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Archive for the ‘Home features’ Category


Buying Old or Buying New – 5 Key Considerations

Posted on: December 17th, 2015 | Filed in Buying / Selling a home, Featured, Home features

Love the idea of an original weatherboard character home, or maybe you prefer something brand spanking new. Well, before you plump for that ultra-modern pad, or start hunting for antique chandeliers for your ornate villa, Stephen Hart from considers some facts.

  1. Layout 

New homes are built with today’s lifestyles in mind and are generally easier to live in. They are built with more bathrooms and kitchens are often integrated into living areas. Don’t expect an older house to be set up to effortlessly accommodate your media room. And yes, your 90-inch flat-screen television will look ridiculous hanging in the oak-panelled library. Flow was something else far from the minds of most Victorian architects, so celebrate the idea of corridors and cubby-holes, or rule out character homes.

  1. Location 

Historic or older houses will often be located in the more established city suburbs while most newer properties will be in recently developed areas further from the CBD. There are two plus points for the old home buyer. First, you know exactly what you are buying into when you move to an Epsom Fendalton or Eastbourne. Who knows what some of the new developer-created suburbs will eventually turn out like? Second, commuting to the city is easier from the old money suburbs. This is good for your sanity and will be good for your bank balance when you sell.


  1. Charm and personality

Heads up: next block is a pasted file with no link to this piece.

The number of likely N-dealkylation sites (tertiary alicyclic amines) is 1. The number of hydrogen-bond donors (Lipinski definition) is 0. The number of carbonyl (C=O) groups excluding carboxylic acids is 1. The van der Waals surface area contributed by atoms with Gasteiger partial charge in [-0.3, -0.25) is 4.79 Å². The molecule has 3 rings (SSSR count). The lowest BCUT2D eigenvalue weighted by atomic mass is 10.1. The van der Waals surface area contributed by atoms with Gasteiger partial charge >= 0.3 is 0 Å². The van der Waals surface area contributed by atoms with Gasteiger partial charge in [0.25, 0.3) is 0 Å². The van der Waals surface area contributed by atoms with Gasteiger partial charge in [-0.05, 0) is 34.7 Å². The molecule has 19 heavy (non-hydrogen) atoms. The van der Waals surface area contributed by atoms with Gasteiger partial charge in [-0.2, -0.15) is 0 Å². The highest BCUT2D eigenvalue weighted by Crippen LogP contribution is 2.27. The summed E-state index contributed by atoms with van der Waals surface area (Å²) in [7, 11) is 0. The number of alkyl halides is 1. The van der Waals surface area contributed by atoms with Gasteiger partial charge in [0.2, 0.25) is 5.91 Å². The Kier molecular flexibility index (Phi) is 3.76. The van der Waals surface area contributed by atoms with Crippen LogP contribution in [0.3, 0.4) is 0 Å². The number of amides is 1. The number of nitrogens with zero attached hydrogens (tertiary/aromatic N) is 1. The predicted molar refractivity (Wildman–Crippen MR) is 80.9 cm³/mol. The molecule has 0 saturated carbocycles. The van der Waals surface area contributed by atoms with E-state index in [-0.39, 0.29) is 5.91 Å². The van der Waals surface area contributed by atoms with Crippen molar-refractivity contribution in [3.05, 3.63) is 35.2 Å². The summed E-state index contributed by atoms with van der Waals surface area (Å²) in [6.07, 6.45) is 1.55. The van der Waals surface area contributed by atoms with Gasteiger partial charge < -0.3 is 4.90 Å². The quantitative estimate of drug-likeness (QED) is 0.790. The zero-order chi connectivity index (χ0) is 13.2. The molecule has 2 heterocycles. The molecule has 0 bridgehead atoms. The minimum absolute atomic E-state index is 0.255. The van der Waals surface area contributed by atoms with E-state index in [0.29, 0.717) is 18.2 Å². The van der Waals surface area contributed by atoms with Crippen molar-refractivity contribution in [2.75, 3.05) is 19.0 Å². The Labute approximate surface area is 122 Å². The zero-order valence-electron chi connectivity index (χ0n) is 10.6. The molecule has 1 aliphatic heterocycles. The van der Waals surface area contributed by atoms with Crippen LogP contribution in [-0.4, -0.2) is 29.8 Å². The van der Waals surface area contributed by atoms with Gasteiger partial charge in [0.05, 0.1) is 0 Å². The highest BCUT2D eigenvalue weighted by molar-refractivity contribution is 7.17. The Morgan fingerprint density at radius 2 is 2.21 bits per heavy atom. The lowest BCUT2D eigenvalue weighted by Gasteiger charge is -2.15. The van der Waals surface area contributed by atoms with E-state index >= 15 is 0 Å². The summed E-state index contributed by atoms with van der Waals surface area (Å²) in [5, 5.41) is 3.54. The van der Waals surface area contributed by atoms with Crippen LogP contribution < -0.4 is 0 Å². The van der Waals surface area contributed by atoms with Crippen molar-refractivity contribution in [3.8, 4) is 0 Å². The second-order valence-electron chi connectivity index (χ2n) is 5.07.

Older homes often have a character and individuality that simply cannot be found in new homes. If an older home looks good now it will look good in another 20 years. That stainless steel and black glass exterior may look spectacular now but what will it age like? Is the design merely fashionable, or will it stand the test of time?

  1. Gardens and landscaping 

Mature trees and established lawns add to the appeal of older homes. With new homes on a subdivision the buyer needs to have imagination to visualise how that scrappy vegetation between the bulldozers might one day develop into a lush tropical landscape. Or will it? Landscaping is expensive and some developers may be tempted to skimp on the orchid count.

  1. Maintenance 

It’s funny how the charm and personality of your original villa can quickly evaporate when you are presented with cost of replacing the rotten floorboards that have just given way under your Victorian claw-foot bathtub. Get used to the fact that old homes require maintenance – some of it suddenly and in a big way – and if you are no handyman, that means expense. Make sure you factor maintenance and renovation costs into your purchase price budget when buying an older property. At least with a new home you get a warranty to cover any major problems while the house settles into its foundations.

Stephen Hart runs – the free online resource centre for home buyers and sellers, and Auckland HomeFinders.


The wish list of property seekers

Posted on: April 28th, 2011 | Filed in Buying / Selling a home, Featured, Home features, Website searching

This week we have been extending the testing of our new beta site for In opening up access to a wider audience we have encouraged people to share with us the things they like about the new site, as well as those areas where we could do better!